Are Women Getting Angrier?
Posted on 17th March 2023
An annual poll suggests that women, on average worldwide, have been getting angrier over the past 10 years. Every year, the poll surveys more than 120,000 people in more than 150 countries, asking what sort of emotions they felt for most of the previous day.
When it comes to negative feelings, specifically anger, stress, sadness, or worry, women consistently reported feeling these more frequently than men. A BBC report found that since 2012 more women than men report feeling sadness and worry, though both men and women have been trending upwards. When it comes to anger, in 2012 the reported levels were similar, however more recently the reported levels for women are significantly higher, with a particular divergence around the time of the pandemic. This is believed to be because women everywhere were feeling intense frustration that the burden of the pandemic was falling disproportionately on them, with a 2020 survey finding that mothers took on more of the domestic responsibilities during lockdown than fathers. This was even the case where wives earned more money than their husbands, working hours were still reduced.
The trend of women becoming angrier is seen more clearly in countries such as India and Pakistan, demonstrated in the data collected by the poll. Psychiatrist Dr Lakshmi Vijayakumar believes this to be the result of tensions emerging as women become more educated and economically independent, moving away from traditional family ideals and archaic gender roles. She said, "At the same time, they are tethered down by archaic, patriarchal systems and culture. The dissonance between a patriarchal system at home and an emancipated woman outside of home causes a lot of anger." Dr Vijayakumar commented on this dynamic that she has seen at rush hour in Chennai, India. "You see the men relax, going to a tea shop, having a smoke. And you find the women hurrying to the bus or train station. They're thinking about what to cook. Many women start chopping vegetables on their way back home on the train.". In the past, it wasn't considered appropriate for women to say they are angry, but that is changing. Now that there is the ability to express more emotion, the prominent emotion is anger, at their situation and how every day they have to battle archaic ideals, largely still held by men within that culture.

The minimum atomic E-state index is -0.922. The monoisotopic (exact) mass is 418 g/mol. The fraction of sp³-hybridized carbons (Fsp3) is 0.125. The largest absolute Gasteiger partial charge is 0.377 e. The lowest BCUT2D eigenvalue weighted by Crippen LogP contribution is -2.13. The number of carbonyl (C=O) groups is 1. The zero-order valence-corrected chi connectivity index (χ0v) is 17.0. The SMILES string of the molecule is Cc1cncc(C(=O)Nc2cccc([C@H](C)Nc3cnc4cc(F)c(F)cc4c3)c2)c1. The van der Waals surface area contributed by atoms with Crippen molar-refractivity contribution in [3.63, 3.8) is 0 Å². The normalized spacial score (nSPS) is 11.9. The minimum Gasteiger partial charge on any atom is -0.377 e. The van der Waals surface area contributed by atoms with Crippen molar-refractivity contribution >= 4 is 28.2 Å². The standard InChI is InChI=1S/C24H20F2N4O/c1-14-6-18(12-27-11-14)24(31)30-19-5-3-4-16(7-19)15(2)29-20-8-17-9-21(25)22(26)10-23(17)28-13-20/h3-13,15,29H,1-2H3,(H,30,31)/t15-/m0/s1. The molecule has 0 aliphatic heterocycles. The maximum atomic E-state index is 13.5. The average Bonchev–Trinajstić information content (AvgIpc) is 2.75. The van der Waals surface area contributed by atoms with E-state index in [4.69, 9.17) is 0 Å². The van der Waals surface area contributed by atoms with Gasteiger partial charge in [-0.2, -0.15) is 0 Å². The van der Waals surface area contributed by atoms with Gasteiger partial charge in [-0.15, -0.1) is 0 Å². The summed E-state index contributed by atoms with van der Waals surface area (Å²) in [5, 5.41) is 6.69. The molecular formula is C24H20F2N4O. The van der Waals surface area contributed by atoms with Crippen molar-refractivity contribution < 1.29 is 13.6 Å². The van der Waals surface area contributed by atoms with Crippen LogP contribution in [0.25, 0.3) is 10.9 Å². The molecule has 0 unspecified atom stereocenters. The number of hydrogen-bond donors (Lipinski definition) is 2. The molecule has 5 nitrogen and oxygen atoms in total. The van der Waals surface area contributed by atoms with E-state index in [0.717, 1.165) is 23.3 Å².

The pandemic's effect on women's work is also having an impact, one which is going unnoticed. Before 2020, there was progress on women's participation and equality within the workforce. In 2020, this stalled. The number of women in work is projected to be below 2019 levels in 169 countries. The pandemic-related burn out is happening in female-dominated industries, such as care. This pseudo-maternal work is poorly paid, with people in this industry reporting high levels of repressed and suppressed anger. This is believed to be because of the expectation to work tirelessly with limited legitimate boundaries. Soraya Chemaly, an American feminist author who wrote about anger in her 2019 book, Rage Becomes Her, commented that, "Similar dynamics are often found in heterosexual marriage.". She believes that women in the US feel very deep shame about anger, however American women do significantly report higher levels of stress and sadness than men, a statistic repeated across many countries worldwide.
In a way, this may be a good thing. This rising anger is being used and channelled to facilitate change, as more and more women reach a point where they will not continue with the way things are. Rage and anger are important, they allow for things to be shaken up, as people, or men, stop and listen.
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